Bunuel wrote:

If the circle with center O has area 9π, what is area of equilateral triangle ABC?

A. \(9\sqrt{3}\)

B. 18

C. \(12\sqrt{3}\)

D. 24

E. \(16\sqrt{3}\)

Kudos for a correct solution. MAGOOSH OFFICIAL SOLUTION:We are told the circle has an area of 9 times pi. From Archimedes' famous formula …

\(A=\pi{r^2}\)

… we know that the radius of the circle must equal r = 3. This means AO = OD = 3, which means AD = 6. Now, we have the length of the side of triangle ABD.

ABD is the kind of triangle we get when we bisect an equilateral. The angle B is still 60°, the angle at D is a right angle, and the angle at A has been bisected, so that angle DAB = 30°. This is a 30-60-90 triangle, which has special properties. You can read about these special properties at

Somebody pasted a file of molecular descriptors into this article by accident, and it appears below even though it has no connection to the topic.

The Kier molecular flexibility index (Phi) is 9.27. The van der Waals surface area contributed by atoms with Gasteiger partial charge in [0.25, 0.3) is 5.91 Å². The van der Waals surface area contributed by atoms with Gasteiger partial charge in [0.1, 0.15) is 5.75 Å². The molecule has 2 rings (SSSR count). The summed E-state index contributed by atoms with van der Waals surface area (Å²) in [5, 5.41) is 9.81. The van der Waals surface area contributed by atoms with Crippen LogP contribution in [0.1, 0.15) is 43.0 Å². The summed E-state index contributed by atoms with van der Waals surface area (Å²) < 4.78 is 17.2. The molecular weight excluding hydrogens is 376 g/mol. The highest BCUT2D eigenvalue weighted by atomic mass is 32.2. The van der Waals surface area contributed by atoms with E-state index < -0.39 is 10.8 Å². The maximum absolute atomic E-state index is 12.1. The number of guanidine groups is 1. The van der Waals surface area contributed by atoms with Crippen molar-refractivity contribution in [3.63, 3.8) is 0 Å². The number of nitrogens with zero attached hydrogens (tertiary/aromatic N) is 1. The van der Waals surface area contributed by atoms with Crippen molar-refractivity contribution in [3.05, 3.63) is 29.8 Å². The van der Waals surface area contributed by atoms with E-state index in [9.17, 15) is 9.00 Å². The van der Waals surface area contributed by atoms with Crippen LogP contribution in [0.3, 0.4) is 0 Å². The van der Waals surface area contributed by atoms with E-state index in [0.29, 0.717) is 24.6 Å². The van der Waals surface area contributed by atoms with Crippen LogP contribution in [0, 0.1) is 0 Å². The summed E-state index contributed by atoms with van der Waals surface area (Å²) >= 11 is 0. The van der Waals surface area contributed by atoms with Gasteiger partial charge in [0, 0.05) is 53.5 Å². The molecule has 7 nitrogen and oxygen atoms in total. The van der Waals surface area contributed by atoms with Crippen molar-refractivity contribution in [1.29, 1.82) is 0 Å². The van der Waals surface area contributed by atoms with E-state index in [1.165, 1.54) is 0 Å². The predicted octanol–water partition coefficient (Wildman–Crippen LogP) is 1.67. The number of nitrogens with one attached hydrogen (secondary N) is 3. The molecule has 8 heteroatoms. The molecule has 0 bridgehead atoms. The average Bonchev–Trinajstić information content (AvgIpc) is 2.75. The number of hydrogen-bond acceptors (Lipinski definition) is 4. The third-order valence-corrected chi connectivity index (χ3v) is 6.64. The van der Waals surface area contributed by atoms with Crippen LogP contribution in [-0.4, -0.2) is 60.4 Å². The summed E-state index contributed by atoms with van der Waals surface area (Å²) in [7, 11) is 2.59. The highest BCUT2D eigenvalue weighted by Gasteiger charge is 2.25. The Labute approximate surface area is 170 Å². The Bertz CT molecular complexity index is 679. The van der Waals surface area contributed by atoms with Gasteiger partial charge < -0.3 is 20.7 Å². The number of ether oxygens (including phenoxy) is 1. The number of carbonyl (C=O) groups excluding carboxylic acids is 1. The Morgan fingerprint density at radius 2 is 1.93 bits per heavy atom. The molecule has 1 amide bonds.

this GMAT blog.

Suppose you don't remember all those properties. Look at side DB --- that's exactly half the side of the equilateral triangle. If we call DB = x, then a full side, like BC or AB, must equal 2x. Given that AD = 6, BD = x, and AB = 2x, we can use the Pythagorean Theorem in right triangle ABD.

This means that a full side of the equilateral is twice this:

\(AB=BC=4\sqrt{3}\)

Incidentally, if you remembered your 30-60-90 triangle properties, you could have found:

\(\frac{AB}{BD}=\frac{2}{\sqrt{3}}\) --> \(\frac{AB}{6}=\frac{2}{\sqrt{3}}\) --> \(AB=4\sqrt{3}\)

If you are unfamiliar with roots, and particular with the procedure of rationalizing a denominator (used here to divide 12 by root 3), then see

this GMAT blog where more is explained.

Either way, now we have a height, BD = 6, and a base,

\(AB = BC = 4\sqrt{3}\)

Well, now we can find the area.

Area = 1/2*bh = \(\frac{1}{2}*6*4\sqrt{3}=12\sqrt{3}\)

That's the area of the equilateral triangle ABC.

Answer = C

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